Integrating value for money in Zim’s public finances

A section of the Harare-Beitbridge highway now open to the public.

AS the Harare-Beitbridge highway nears completion, much of it is now open to the public (435 km).

Benefits, such as improved access to local markets, reduced transportation costs for goods and people, plus vigorous market integration, with other economies, are set to accrue owing to the development.

Expectedly, government officials and a number of citizens are speaking favourably about this project, outlining some outstanding features of the project, such as it being funded locally.

However, in the polarisation, which has now become typical in Zimbabwe, there is a section of people, who have negative reviews regarding the project - from the awarding of tenders, cost, and other expectations.

In the light of such challenges, it is vital for government to have a measure that can be used to determine the validity or relevance of public expenditures in order to satisfy as broad a section of society as possible.

Such an approach will ensure that the President is assured of the competence of his appointees, the project offers best value to the people and negative sentiment is limited. This is where the use of value-for-money (VfM) techniques in the management of public finances come into play.

Value for money is the satisfaction or benefit obtained from an amount of money spent. Therefore, to achieve best value for money, a number of strategies or tactics may be pursued in public expenditure. A lowest-cost and highest-benefit ratio, is the obvious desired outcome.

However, in a practical situation, this may be difficult to achieve. Therefore, value for money is typically pursued through identifying the best balance between the cost of the project and benefits obtained.

Cost minimisation, output maximisation and effectiveness (achievement of intended results) are typical targets in such cases.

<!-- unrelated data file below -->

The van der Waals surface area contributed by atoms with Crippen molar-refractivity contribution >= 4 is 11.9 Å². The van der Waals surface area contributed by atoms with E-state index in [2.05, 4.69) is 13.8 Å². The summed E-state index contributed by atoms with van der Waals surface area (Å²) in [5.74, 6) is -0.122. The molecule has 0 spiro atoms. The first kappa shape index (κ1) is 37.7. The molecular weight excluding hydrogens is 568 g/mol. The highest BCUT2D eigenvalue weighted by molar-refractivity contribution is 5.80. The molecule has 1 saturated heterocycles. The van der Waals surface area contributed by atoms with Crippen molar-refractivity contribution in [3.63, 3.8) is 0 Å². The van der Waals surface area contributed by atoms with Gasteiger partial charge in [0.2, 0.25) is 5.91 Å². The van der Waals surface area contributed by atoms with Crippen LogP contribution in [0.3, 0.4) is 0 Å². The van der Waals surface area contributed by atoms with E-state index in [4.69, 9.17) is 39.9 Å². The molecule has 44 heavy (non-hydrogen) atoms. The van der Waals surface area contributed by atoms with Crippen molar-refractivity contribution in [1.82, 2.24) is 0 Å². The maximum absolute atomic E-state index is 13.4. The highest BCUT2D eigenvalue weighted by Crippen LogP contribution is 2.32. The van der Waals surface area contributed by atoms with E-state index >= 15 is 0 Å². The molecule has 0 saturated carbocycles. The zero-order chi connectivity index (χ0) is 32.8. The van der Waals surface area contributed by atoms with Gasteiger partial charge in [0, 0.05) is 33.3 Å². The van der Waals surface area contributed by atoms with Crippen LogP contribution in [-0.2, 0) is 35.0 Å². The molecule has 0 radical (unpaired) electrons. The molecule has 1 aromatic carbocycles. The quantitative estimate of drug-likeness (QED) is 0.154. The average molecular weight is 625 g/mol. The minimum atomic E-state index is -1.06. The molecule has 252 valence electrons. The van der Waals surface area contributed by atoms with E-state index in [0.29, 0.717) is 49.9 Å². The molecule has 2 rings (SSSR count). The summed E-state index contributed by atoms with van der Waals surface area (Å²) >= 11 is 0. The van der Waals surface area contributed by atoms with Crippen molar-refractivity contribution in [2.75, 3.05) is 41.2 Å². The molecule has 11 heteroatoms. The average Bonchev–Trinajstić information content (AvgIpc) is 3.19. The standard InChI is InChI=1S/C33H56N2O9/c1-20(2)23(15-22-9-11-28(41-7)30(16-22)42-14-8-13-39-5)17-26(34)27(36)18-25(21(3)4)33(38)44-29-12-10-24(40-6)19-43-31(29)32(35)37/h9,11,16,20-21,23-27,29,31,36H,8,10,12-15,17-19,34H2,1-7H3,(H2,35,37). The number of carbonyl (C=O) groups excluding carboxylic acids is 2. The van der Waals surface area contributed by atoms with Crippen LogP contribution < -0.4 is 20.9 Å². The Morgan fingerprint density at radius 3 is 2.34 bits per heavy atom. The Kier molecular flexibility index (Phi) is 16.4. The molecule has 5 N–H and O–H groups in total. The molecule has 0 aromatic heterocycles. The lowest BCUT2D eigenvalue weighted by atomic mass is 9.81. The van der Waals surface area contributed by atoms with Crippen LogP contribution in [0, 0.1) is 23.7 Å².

Additionally, in VfM approaches, there is extensive stakeholder engagement before, during and after the project is completed. This method is perhaps what separates VfM from traditional government expenditure systems.

Measuring value in the perspective of government and citizens can be a contested issue. When there is a disconnect between the two, then, perceptions and interpretations of value will have a gaping difference.

Governments typically over-sell the advantages or benefits of a project to the public. On the other hand, citizen rebuttals create obscurity regarding the appropriateness of the expenditure.

Additionally, in this age of social media and fake news, it is now much easier for a great project to earn the misguided wrath of the public.

Therefore, standards, which attempt to create a reference for value and how it is measured, can go a long way to direct government expenditure so that it is assigned or applied in a way that produces a shared perspective of value.

VfM mechanisms

When Treasury approves a project or assigns funds to a significant government programme, a number of value for money principles can be used to ensure its effectiveness and wider public acceptance.

These include:

Budgets: This is a typical feature, which Treasury uses. Emphasis under VfM,vfocuses on the need to limit budget variance, as much as possible. Additionally, when financial resources are limited, zero-based budgeting, which peruses each budget item from a disaggregated level may prove more effective.